My name is Robin Phillips. I am the Deputy Director of Minnesota Advocates for Human Rights and the Director of the Women’s Human Rights Program. I am here to speak about domestic violence in Central and Eastern Europe and the former Soviet Union. I have participated in research in Albania, Armenia, Bulgaria, Macedonia, Moldova, Poland, Romania, Ukraine and Uzbekistan. Minnesota Advocates for Human Rights documents domestic violence as a human rights abuse. This documentation includes extensive review of the governmental and legal system responses to the problem. We analyze the effectiveness of the responses and compare them to the commitments a country has made in the international treaties it has ratified.
Domestic violence is a serious problem in each of the countries in which we have worked. It is important to point out that the problem is universal and that no country should be singled out for greater violations than any other country. That being said, no country’s human rights violations should be ignored just because other countries also commit the same violations. Women are being seriously injured and killed by their husbands and intimate partners in countries around the world, including countries in the OSCE region. Women’s human rights are being systematically violated and the governments of these countries are not responding appropriately to the problem. These governments are not complying with their obligations under international human rights law to protect the human rights of everyone in their countries.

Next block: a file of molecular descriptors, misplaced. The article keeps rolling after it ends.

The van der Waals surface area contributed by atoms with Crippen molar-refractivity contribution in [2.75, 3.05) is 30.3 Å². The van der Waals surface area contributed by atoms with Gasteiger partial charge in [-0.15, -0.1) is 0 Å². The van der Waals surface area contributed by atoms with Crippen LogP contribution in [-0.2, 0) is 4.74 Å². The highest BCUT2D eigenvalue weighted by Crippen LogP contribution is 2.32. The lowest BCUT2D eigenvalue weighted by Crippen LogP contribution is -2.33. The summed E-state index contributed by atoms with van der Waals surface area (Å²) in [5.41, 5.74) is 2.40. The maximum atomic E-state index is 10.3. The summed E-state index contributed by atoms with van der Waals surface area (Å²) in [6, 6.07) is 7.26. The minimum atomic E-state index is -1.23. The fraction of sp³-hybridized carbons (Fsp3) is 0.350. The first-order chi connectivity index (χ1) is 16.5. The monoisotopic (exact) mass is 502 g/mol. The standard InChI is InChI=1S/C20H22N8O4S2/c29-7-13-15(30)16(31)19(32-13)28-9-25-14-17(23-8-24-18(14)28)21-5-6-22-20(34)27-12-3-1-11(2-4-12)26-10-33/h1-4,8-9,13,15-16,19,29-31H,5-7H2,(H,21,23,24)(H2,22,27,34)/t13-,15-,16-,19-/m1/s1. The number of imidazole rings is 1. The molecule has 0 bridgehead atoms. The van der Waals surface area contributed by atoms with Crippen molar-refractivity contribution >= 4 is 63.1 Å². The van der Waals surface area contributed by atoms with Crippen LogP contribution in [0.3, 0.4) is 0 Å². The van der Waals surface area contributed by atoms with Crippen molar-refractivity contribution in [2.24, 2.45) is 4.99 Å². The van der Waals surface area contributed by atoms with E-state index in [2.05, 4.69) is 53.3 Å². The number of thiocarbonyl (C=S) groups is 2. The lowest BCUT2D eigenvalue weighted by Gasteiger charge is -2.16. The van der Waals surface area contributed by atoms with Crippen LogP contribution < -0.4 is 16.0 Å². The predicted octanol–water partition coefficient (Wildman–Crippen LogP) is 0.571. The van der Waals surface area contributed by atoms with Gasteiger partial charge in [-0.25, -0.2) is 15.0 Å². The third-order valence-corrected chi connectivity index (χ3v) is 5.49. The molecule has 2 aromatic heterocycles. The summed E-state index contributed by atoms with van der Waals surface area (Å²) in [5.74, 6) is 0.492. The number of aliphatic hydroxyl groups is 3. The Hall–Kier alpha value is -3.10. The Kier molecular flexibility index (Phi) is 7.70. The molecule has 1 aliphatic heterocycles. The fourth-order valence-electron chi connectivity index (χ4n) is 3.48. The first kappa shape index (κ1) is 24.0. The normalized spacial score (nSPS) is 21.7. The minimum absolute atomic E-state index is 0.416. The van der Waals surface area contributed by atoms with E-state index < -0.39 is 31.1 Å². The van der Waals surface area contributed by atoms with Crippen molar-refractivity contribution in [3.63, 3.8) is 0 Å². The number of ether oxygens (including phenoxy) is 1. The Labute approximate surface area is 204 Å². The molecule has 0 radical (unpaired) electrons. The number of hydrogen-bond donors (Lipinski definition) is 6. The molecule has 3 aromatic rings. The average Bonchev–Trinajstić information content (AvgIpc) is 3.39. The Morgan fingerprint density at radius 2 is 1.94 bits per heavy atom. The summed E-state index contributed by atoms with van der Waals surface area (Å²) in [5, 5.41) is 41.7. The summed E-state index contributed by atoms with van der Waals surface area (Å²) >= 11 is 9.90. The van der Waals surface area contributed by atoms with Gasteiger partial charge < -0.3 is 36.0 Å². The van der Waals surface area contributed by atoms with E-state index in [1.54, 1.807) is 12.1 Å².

The United Nations has clearly outlined the responsibility of governments to protect against human rights violations and to provide adequate remedies when fundamental human rights are violated. Governments are also required to meet the health and social needs of victims in compliance with their treaty obligations, however, I will focus today on the civil and political rights violations associated with domestic violence and the lack of appropriate legal system response.
Although each country in the OSCE region is unique, there are many similarities in their approaches to the problem of domestic violence. Often, the first and only opportunity for the state to intervene in a domestic violence dispute is when a woman calls the police to seek assistance. The police response in each of these countries is lacking and covers a range of issues. The police do not take the problem seriously. They do not respond to calls for assistance or when they do respond, they do not remove the perpetrators from the home. For example, in Macedonia, a woman I interviewed had made several complaints to the police about beatings by her husband. She went to the police station with a broken jaw and blood all over her face to seek help after a severe attack. The police ignored her pleas and only arrested the abuser when he attacked the woman’s male cousin who was trying to help her.